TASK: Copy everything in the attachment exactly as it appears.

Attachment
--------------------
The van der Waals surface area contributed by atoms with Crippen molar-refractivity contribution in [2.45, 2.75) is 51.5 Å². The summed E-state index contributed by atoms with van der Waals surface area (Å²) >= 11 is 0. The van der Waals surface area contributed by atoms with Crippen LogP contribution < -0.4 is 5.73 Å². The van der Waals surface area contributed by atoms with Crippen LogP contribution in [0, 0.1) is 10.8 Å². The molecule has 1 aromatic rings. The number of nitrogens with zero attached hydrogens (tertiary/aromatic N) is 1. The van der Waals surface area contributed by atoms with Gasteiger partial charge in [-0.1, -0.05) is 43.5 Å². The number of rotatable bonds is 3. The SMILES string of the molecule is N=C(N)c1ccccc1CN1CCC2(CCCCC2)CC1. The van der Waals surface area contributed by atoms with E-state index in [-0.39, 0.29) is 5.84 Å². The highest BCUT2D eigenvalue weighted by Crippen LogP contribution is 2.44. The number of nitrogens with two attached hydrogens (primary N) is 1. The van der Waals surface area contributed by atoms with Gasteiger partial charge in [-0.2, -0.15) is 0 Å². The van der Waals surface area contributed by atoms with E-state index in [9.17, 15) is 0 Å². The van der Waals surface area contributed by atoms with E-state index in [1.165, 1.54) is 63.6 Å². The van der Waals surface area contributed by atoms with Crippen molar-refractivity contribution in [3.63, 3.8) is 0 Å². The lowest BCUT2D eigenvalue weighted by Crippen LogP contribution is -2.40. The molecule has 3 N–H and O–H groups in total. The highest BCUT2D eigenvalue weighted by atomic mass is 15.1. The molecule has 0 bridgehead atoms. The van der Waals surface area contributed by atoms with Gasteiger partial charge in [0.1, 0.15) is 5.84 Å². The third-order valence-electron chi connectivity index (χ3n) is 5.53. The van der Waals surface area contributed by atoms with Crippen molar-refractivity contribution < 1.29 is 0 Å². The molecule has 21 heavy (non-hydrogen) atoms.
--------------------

The van der Waals surface area contributed by atoms with Crippen molar-refractivity contribution in [2.45, 2.75) is 51.5 Å². The summed E-state index contributed by atoms with van der Waals surface area (Å²) >= 11 is 0. The van der Waals surface area contributed by atoms with Crippen LogP contribution < -0.4 is 5.73 Å². The van der Waals surface area contributed by atoms with Crippen LogP contribution in [0, 0.1) is 10.8 Å². The molecule has 1 aromatic rings. The number of nitrogens with zero attached hydrogens (tertiary/aromatic N) is 1. The van der Waals surface area contributed by atoms with Gasteiger partial charge in [-0.1, -0.05) is 43.5 Å². The number of rotatable bonds is 3. The SMILES string of the molecule is N=C(N)c1ccccc1CN1CCC2(CCCCC2)CC1. The van der Waals surface area contributed by atoms with E-state index in [-0.39, 0.29) is 5.84 Å². The highest BCUT2D eigenvalue weighted by Crippen LogP contribution is 2.44. The number of nitrogens with two attached hydrogens (primary N) is 1. The van der Waals surface area contributed by atoms with Gasteiger partial charge in [-0.2, -0.15) is 0 Å². The van der Waals surface area contributed by atoms with E-state index in [9.17, 15) is 0 Å². The van der Waals surface area contributed by atoms with E-state index in [1.165, 1.54) is 63.6 Å². The van der Waals surface area contributed by atoms with Crippen molar-refractivity contribution in [3.63, 3.8) is 0 Å². The lowest BCUT2D eigenvalue weighted by Crippen LogP contribution is -2.40. The molecule has 3 N–H and O–H groups in total. The highest BCUT2D eigenvalue weighted by atomic mass is 15.1. The molecule has 0 bridgehead atoms. The van der Waals surface area contributed by atoms with Gasteiger partial charge in [0.1, 0.15) is 5.84 Å². The third-order valence-electron chi connectivity index (χ3n) is 5.53. The van der Waals surface area contributed by atoms with Crippen molar-refractivity contribution < 1.29 is 0 Å². The molecule has 21 heavy (non-hydrogen) atoms.